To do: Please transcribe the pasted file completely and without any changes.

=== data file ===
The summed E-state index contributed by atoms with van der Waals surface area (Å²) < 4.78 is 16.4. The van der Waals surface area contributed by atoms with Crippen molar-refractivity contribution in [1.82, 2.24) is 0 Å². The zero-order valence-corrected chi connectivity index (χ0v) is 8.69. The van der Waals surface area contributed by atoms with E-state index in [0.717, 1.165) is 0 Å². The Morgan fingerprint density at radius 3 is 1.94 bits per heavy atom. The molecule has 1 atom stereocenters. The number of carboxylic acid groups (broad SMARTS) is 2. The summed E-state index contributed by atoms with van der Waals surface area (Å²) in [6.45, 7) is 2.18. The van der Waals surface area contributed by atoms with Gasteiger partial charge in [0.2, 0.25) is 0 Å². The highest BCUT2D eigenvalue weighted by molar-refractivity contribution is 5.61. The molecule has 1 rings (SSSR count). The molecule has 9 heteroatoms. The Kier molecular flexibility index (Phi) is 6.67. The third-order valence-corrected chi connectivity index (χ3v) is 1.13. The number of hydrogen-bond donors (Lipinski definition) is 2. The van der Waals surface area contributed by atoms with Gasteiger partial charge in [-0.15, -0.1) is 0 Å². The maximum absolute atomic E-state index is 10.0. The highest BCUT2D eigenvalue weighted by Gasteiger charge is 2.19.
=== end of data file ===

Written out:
The summed E-state index contributed by atoms with van der Waals surface area (Å²) < 4.78 is 16.4. The van der Waals surface area contributed by atoms with Crippen molar-refractivity contribution in [1.82, 2.24) is 0 Å². The zero-order valence-corrected chi connectivity index (χ0v) is 8.69. The van der Waals surface area contributed by atoms with E-state index in [0.717, 1.165) is 0 Å². The Morgan fingerprint density at radius 3 is 1.94 bits per heavy atom. The molecule has 1 atom stereocenters. The number of carboxylic acid groups (broad SMARTS) is 2. The summed E-state index contributed by atoms with van der Waals surface area (Å²) in [6.45, 7) is 2.18. The van der Waals surface area contributed by atoms with Gasteiger partial charge in [0.2, 0.25) is 0 Å². The highest BCUT2D eigenvalue weighted by molar-refractivity contribution is 5.61. The molecule has 1 rings (SSSR count). The molecule has 9 heteroatoms. The Kier molecular flexibility index (Phi) is 6.67. The third-order valence-corrected chi connectivity index (χ3v) is 1.13. The number of hydrogen-bond donors (Lipinski definition) is 2. The van der Waals surface area contributed by atoms with Gasteiger partial charge in [-0.15, -0.1) is 0 Å². The maximum absolute atomic E-state index is 10.0. The highest BCUT2D eigenvalue weighted by Gasteiger charge is 2.19.